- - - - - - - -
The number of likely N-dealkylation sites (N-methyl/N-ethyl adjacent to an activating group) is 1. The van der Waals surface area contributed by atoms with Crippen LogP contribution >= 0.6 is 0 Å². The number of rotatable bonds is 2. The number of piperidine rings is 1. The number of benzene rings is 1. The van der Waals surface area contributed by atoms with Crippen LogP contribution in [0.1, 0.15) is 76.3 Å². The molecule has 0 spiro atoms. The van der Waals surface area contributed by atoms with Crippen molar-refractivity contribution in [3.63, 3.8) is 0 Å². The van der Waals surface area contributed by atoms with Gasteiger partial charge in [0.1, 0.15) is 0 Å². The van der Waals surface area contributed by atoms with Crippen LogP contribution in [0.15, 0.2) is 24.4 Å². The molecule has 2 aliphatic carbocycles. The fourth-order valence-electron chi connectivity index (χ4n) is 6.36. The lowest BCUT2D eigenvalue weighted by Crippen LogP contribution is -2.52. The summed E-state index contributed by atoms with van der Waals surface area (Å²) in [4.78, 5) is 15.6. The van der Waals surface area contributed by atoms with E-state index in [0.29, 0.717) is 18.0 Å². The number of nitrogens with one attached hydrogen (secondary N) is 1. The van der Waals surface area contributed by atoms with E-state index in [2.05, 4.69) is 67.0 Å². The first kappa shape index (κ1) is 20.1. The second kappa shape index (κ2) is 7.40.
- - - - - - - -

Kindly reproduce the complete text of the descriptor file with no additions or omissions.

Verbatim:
The number of likely N-dealkylation sites (N-methyl/N-ethyl adjacent to an activating group) is 1. The van der Waals surface area contributed by atoms with Crippen LogP contribution >= 0.6 is 0 Å². The number of rotatable bonds is 2. The number of piperidine rings is 1. The number of benzene rings is 1. The van der Waals surface area contributed by atoms with Crippen LogP contribution in [0.1, 0.15) is 76.3 Å². The molecule has 0 spiro atoms. The van der Waals surface area contributed by atoms with Crippen molar-refractivity contribution in [3.63, 3.8) is 0 Å². The van der Waals surface area contributed by atoms with Gasteiger partial charge in [0.1, 0.15) is 0 Å². The van der Waals surface area contributed by atoms with Crippen LogP contribution in [0.15, 0.2) is 24.4 Å². The molecule has 2 aliphatic carbocycles. The fourth-order valence-electron chi connectivity index (χ4n) is 6.36. The lowest BCUT2D eigenvalue weighted by Crippen LogP contribution is -2.52. The summed E-state index contributed by atoms with van der Waals surface area (Å²) in [4.78, 5) is 15.6. The van der Waals surface area contributed by atoms with E-state index in [0.29, 0.717) is 18.0 Å². The number of nitrogens with one attached hydrogen (secondary N) is 1. The van der Waals surface area contributed by atoms with E-state index in [2.05, 4.69) is 67.0 Å². The first kappa shape index (κ1) is 20.1. The second kappa shape index (κ2) is 7.40.